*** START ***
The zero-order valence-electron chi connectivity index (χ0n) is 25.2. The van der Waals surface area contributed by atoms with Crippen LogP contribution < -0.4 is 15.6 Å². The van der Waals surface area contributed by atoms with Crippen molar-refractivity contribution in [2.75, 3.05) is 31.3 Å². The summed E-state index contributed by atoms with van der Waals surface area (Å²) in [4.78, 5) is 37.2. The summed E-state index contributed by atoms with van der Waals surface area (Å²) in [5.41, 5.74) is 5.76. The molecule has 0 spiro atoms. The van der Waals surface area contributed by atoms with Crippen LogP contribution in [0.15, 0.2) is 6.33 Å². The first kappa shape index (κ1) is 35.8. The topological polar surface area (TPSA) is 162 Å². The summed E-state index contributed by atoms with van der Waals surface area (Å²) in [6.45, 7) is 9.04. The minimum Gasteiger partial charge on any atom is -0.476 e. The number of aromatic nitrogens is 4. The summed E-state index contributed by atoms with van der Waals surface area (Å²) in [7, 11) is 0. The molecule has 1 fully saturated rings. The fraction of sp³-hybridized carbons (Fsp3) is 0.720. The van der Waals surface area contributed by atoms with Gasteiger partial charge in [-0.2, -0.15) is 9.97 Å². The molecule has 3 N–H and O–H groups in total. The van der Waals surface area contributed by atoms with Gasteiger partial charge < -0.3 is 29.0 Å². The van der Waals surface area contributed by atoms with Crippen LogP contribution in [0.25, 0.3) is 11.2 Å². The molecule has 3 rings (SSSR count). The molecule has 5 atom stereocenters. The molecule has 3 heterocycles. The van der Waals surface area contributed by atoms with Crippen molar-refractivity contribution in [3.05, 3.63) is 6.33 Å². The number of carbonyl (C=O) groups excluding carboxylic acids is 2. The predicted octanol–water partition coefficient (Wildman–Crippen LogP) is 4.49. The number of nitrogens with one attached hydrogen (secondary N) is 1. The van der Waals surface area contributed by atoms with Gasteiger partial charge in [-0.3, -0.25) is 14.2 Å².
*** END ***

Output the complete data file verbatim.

The zero-order valence-electron chi connectivity index (χ0n) is 25.2. The van der Waals surface area contributed by atoms with Crippen LogP contribution < -0.4 is 15.6 Å². The van der Waals surface area contributed by atoms with Crippen molar-refractivity contribution in [2.75, 3.05) is 31.3 Å². The summed E-state index contributed by atoms with van der Waals surface area (Å²) in [4.78, 5) is 37.2. The summed E-state index contributed by atoms with van der Waals surface area (Å²) in [5.41, 5.74) is 5.76. The molecule has 0 spiro atoms. The van der Waals surface area contributed by atoms with Crippen LogP contribution in [0.15, 0.2) is 6.33 Å². The first kappa shape index (κ1) is 35.8. The topological polar surface area (TPSA) is 162 Å². The summed E-state index contributed by atoms with van der Waals surface area (Å²) in [6.45, 7) is 9.04. The minimum Gasteiger partial charge on any atom is -0.476 e. The number of aromatic nitrogens is 4. The summed E-state index contributed by atoms with van der Waals surface area (Å²) in [7, 11) is 0. The molecule has 1 fully saturated rings. The fraction of sp³-hybridized carbons (Fsp3) is 0.720. The van der Waals surface area contributed by atoms with Gasteiger partial charge in [-0.2, -0.15) is 9.97 Å². The molecule has 3 N–H and O–H groups in total. The van der Waals surface area contributed by atoms with Gasteiger partial charge < -0.3 is 29.0 Å². The van der Waals surface area contributed by atoms with Crippen LogP contribution in [0.25, 0.3) is 11.2 Å². The molecule has 3 rings (SSSR count). The molecule has 5 atom stereocenters. The molecule has 3 heterocycles. The van der Waals surface area contributed by atoms with Crippen molar-refractivity contribution in [3.05, 3.63) is 6.33 Å². The number of carbonyl (C=O) groups excluding carboxylic acids is 2. The predicted octanol–water partition coefficient (Wildman–Crippen LogP) is 4.49. The number of nitrogens with one attached hydrogen (secondary N) is 1. The van der Waals surface area contributed by atoms with Gasteiger partial charge in [-0.3, -0.25) is 14.2 Å².